What appeared to be a glaring flaw in the state's bullet train ridership forecasts was actually a "typographical error," an official said Wednesday.
A key number in the ridership model released last week should have read 0.0179, not 0.179, said Jeff Barker, deputy director of the California-High Speed Rail Authority. The mistake was in a document explaining the model, not in the model itself, he added.
The clarification could take some steam out of a brewing controversy over the authority's claim that more than 40 million people per year would ride the planned $45 billion Los Angeles-to-San Francisco line. But critics remain suspicious of how officials arrived at that figure and continued to call for answers Wednesday.
Skeptics of the state's bullet train plan have long scoffed at the ridership projections, but have been rebuffed by assertions that it was based on a state-of-the-art, peer-reviewed statistical model. Last week, they seized on newly released documents showing the model actually used by consultant Cambridge Systematics was not identical to the one the authority published online for public review.
An internal memo showed that the Bay Area Metropolitan Transportation Commission, which financed Cambridge's study, opted not to disclose the final set of revisions to the model. Doug Kimsey, the MTC's planning director, told The Daily News they were considered insignificant.
But one number in particular in the revised model stuck out to Palo Alto investment manager and amateur rail watchdog Elizabeth Alexis. It had changed from 0.003 to 0.179, a factor of 60.
The figure in question was one of dozens used by consultants to come up with official estimates of how many people would ride the planned bullet train. Specifically, it was a constant representing the importance of frequent train departures in people's decisions to take the bullet train instead of, say, a car or a plane.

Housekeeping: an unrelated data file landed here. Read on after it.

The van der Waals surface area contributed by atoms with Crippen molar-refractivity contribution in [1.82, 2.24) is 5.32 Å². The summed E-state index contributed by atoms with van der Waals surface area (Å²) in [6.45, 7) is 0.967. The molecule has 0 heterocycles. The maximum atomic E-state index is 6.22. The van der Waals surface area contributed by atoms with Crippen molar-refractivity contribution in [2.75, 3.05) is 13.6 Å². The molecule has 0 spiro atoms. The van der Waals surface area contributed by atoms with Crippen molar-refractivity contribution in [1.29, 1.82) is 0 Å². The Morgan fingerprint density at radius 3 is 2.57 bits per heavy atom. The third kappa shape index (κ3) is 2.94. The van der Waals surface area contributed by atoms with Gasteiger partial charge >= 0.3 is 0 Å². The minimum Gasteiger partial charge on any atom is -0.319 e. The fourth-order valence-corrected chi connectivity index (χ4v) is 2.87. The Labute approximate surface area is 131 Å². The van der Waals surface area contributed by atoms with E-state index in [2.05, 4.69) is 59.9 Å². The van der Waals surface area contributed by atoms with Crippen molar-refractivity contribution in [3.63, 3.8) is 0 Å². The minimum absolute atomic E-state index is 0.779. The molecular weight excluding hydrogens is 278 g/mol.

If it all sounds very technical, it is. But Alexis and others said it could have influenced the authority's decision to run the trains up the Peninsula instead of through the East Bay — not to mention affecting the overall ridership estimate.
News that the number was not accurate didn't satisfy Alexis. She said Wednesday she asked the authority whether the figure was a typo before publicizing it last week, but didn't get a response until Tuesday night. Typo or not, she added, the model merits a closer look before the rail authority uses it for any more planning decisions or federal funding applications.
"The largest single risk in this project is that this model isn't right," Alexis said. "And it hasn't been peer-reviewed" in its final form.
She called for the rail authority to recirculate the model to the peer review panel before moving forward.
Barker said the authority is considering that request. He said the ultimate goal is to get the best ridership forecasts possible, though he has emphasized that they are only rough estimates at this point.
"We want to be as open as possible, so if this is something people are interested in, obviously we'll sit down with them," Barker said.
Meanwhile, a group that has used the new ridership documents to reopen a lawsuit challenging the rail project's environmental certification said it is not backing down.
"We're following up," said Stuart Flashman, attorney for the group, which includes the cities of Menlo Park and Atherton along with several activist organizations. "We've just submitted a public records act request to the California High-Speed Rail Authority and one to the MTC to get the original documents. At this point we're not sure who to trust, frankly."
Flashman added, "We had an outside consultant look at the modeling data, and the consultant identified some other problems beyond that one coefficient."
E-mail Will Oremus at firstname.lastname@example.org.